Despite technology featuring as a high priority among the G7, many countries around the world are on the sidelines of the digital revolution. But with bold thinking and action, together we can create a more equal and sustainable digital world
Technology features high on the agenda of this year’s G7 summit in Hiroshima, bringing into focus the reach and scope of digital technology across economies in G7 members and the developed world.
But for low- and middle-income countries in the Global South, it’s a different story – and the picture changes completely in least developed countries, where about two-thirds of the population are still offline.
I told my counterparts in other agencies at the fifth United Nations Conference on the Least Developed Countries in Doha in March that these countries’ journey from potential to prosperity starts with digital development. The G7 should approach this not just as a moral imperative, but as an opportunity to address the world’s most pressing challenges by advancing the UN Sustainable Development Goals.
With only a few years left to deliver on the SDGs by 2030, success depends on the ability to make progress on the two clear strategic goals identified by the member states of the International Telecommunication Union – namely, universal connectivity and sustainable digital transformation.
As the head of ITU, the UN agency for digital technologies, I have made delivering digital for all in this decade my top priority by focusing our efforts in three key areas.
The first is recognising that finite resources such as the radio-frequency spectrum and associate satellite orbits are the building blocks of our advanced global communication systems for all humanity. As such, they need to be shared equitably and responsibly while avoiding harmful interference.
Shaping digital development
ITU’s role is critical in providing a stable regulatory environment for this to happen, most notably through our World Radiocommunication Conferences. The next one, set to take place in the United Arab Emirates in late 2023, will shape digital development for this decade and well into the future.
New frontiers such as space are opening up opportunities for new sustainable business and growth prospects – and here, too, ITU will work to address the spectrum needs of new space systems while maintaining the reliable and sustainable space services of existing systems. Developing countries must not be left behind in the development of the space economy.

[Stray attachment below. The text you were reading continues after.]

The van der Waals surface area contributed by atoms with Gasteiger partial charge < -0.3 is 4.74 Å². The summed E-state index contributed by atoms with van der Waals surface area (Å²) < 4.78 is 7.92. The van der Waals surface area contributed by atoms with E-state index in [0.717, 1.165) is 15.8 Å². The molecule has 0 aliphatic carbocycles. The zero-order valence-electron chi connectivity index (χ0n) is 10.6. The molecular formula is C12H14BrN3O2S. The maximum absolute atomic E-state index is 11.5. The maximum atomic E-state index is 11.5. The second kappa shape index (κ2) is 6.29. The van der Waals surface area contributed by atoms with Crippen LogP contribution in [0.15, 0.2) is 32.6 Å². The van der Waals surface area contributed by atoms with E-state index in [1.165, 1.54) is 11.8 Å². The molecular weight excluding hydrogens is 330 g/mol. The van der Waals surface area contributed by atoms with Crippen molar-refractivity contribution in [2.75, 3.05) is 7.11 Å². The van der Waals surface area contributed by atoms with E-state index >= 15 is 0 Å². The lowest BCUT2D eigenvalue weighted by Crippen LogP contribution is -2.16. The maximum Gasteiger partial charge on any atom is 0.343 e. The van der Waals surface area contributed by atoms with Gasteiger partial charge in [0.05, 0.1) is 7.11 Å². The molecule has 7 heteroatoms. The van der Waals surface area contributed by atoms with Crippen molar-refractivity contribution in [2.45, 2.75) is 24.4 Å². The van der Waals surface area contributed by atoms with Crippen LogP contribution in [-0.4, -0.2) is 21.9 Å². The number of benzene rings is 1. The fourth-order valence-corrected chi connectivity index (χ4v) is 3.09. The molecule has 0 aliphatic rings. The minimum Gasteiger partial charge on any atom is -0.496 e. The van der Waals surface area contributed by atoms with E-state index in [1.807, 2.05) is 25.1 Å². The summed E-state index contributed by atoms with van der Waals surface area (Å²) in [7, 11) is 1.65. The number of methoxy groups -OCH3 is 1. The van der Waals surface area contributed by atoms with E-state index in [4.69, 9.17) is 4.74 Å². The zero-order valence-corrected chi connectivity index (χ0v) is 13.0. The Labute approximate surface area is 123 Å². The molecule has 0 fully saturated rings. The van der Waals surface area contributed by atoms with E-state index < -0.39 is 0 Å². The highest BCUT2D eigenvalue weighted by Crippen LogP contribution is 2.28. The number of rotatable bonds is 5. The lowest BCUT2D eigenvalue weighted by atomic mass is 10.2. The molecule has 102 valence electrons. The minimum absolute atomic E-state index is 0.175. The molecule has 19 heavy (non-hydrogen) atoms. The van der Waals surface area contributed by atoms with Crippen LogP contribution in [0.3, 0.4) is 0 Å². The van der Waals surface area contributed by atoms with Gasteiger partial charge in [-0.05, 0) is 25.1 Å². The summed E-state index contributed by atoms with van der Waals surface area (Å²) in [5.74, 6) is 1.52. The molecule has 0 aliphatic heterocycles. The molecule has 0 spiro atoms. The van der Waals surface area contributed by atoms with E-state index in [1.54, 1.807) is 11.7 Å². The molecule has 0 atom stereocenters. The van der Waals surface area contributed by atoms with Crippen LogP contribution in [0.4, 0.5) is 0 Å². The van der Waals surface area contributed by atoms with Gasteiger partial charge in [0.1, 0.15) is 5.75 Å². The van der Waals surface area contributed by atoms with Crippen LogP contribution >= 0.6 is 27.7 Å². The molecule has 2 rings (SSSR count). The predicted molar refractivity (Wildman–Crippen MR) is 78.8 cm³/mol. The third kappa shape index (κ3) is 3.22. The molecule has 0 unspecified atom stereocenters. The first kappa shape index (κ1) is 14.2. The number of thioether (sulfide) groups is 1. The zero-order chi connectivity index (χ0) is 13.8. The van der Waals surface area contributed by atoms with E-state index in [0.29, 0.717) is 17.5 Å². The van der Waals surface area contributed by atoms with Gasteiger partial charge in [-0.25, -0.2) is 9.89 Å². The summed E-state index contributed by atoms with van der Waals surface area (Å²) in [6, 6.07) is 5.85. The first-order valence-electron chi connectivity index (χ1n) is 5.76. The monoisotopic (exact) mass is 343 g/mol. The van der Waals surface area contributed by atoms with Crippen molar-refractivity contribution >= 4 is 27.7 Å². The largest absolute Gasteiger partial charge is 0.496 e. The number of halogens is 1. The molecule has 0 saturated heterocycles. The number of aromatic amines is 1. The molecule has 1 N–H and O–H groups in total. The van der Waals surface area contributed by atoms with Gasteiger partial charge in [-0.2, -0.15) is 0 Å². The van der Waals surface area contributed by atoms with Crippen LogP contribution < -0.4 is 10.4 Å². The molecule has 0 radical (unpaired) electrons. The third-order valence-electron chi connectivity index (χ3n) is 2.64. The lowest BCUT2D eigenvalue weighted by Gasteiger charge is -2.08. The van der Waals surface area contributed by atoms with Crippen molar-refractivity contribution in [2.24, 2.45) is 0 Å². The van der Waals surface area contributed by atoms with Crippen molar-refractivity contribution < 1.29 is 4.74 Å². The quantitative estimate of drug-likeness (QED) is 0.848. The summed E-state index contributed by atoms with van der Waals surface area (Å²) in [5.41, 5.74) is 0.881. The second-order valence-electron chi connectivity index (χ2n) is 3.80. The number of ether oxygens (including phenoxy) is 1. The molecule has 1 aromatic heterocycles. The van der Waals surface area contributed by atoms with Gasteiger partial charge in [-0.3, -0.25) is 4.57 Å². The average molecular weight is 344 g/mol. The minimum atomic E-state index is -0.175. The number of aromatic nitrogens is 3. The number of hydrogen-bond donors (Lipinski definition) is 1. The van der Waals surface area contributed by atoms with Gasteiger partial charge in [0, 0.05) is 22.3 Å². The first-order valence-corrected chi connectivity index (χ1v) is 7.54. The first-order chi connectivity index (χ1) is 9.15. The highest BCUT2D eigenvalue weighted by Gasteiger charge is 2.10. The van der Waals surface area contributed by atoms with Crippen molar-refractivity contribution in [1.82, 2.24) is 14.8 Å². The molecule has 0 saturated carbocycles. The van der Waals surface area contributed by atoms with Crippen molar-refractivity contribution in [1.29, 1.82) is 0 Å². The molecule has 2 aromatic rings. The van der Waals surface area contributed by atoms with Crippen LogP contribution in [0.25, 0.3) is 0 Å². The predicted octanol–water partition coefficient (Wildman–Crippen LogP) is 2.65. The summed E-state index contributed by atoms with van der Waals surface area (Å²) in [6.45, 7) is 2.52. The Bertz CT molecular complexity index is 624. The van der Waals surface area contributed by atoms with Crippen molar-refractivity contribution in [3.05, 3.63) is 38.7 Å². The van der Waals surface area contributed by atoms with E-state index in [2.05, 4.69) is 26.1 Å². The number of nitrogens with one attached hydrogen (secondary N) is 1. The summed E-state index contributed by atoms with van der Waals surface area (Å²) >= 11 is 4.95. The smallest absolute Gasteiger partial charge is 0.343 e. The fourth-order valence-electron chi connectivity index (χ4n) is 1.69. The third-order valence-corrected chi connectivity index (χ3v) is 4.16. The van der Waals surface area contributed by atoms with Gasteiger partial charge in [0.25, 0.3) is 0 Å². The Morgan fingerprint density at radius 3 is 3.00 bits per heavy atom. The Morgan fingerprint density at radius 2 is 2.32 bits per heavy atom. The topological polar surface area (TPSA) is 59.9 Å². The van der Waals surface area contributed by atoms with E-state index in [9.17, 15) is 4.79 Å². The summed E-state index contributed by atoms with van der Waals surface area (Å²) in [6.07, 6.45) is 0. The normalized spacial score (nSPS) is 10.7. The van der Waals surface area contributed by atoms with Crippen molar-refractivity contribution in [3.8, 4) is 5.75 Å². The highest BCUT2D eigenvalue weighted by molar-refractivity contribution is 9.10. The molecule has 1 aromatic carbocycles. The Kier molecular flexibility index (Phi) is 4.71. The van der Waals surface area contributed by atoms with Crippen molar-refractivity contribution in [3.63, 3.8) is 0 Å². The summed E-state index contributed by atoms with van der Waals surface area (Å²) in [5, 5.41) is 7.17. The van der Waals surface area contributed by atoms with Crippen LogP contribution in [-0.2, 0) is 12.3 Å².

The second area is to help different actors in the digital ecosystem speak the same language through the development of global technical standards.
Standards are the threads that weave together new technologies like artificial intelligence and the Internet of Things into critical infrastructure networks, to make them more connected, performant, efficient, accessible and sustainable.
For the first time, energy efficiency and environmental sustainability are being considered as part of the technical specifications for 6G – what we at ITU call ‘IMT-2030’.
Our third focus is to use digital development, especially in the Global South, as a catalyst for the SDGs.
That means, as UN secretary-general António Guterres said, “making the Sustainable Development Goals real in the lives of people everywhere”. If people cannot afford a digital device or service, or lack the skills to use either, if they do not find content useful or feel safe online, how can they leverage technology for health care, innovation, education or employment?
Yes, this comes with its fair share of risks. But the consequences of inaction far outweigh the benefits of staying still.
Tackling these challenges head on requires us all to think big and act boldly – together.
This is the idea behind the ITU-led Partner2Connect Digital Coalition. Most global challenges – like connecting the world – are too big for any single entity to face alone.
A little over a year after ITU called on all stakeholders to connect the communities that are still left behind, Partner2Connect counts more than 600 pledges worth $30 billion, covering areas ranging from infrastructure to cybersecurity to digital skills. It is a promising start, but only a fraction of what is needed to close the digital divide once and for all.
ITU and the G7 have common priorities. When G7 leaders meet in Hiroshima in May, I call on them to rise to the occasion – to choose to create a more equal, just, safe and sustainable digital world in this decade for generations to come.